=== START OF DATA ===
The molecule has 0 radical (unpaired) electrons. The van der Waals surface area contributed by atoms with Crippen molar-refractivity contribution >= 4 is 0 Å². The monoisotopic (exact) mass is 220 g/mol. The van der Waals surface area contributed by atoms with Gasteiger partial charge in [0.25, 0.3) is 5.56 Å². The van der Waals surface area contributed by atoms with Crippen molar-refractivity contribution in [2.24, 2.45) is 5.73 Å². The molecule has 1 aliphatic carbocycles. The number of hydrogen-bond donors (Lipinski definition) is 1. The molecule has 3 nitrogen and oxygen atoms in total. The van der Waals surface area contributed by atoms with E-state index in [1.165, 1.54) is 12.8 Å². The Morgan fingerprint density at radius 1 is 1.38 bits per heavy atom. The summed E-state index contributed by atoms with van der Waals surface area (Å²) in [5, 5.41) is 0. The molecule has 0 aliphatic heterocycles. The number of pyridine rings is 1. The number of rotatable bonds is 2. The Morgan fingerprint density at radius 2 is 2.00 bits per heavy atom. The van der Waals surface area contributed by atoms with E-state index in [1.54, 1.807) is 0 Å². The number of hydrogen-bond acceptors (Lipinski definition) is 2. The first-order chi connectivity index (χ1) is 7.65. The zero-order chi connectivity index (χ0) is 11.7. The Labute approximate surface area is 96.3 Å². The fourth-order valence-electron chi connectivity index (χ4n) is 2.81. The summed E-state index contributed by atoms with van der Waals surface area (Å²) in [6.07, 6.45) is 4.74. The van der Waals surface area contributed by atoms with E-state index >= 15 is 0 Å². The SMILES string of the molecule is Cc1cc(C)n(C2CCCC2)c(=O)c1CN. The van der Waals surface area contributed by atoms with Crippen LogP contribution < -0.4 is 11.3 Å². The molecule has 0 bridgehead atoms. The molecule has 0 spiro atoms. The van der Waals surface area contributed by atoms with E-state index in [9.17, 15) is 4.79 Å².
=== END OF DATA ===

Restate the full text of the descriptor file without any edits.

The molecule has 0 radical (unpaired) electrons. The van der Waals surface area contributed by atoms with Crippen molar-refractivity contribution >= 4 is 0 Å². The monoisotopic (exact) mass is 220 g/mol. The van der Waals surface area contributed by atoms with Gasteiger partial charge in [0.25, 0.3) is 5.56 Å². The van der Waals surface area contributed by atoms with Crippen molar-refractivity contribution in [2.24, 2.45) is 5.73 Å². The molecule has 1 aliphatic carbocycles. The number of hydrogen-bond donors (Lipinski definition) is 1. The molecule has 3 nitrogen and oxygen atoms in total. The van der Waals surface area contributed by atoms with E-state index in [1.165, 1.54) is 12.8 Å². The Morgan fingerprint density at radius 1 is 1.38 bits per heavy atom. The summed E-state index contributed by atoms with van der Waals surface area (Å²) in [5, 5.41) is 0. The molecule has 0 aliphatic heterocycles. The number of pyridine rings is 1. The number of rotatable bonds is 2. The Morgan fingerprint density at radius 2 is 2.00 bits per heavy atom. The van der Waals surface area contributed by atoms with E-state index in [1.54, 1.807) is 0 Å². The number of hydrogen-bond acceptors (Lipinski definition) is 2. The first-order chi connectivity index (χ1) is 7.65. The zero-order chi connectivity index (χ0) is 11.7. The Labute approximate surface area is 96.3 Å². The fourth-order valence-electron chi connectivity index (χ4n) is 2.81. The summed E-state index contributed by atoms with van der Waals surface area (Å²) in [6.07, 6.45) is 4.74. The van der Waals surface area contributed by atoms with E-state index >= 15 is 0 Å². The SMILES string of the molecule is Cc1cc(C)n(C2CCCC2)c(=O)c1CN. The van der Waals surface area contributed by atoms with Crippen LogP contribution < -0.4 is 11.3 Å². The molecule has 0 bridgehead atoms. The molecule has 0 spiro atoms. The van der Waals surface area contributed by atoms with E-state index in [9.17, 15) is 4.79 Å².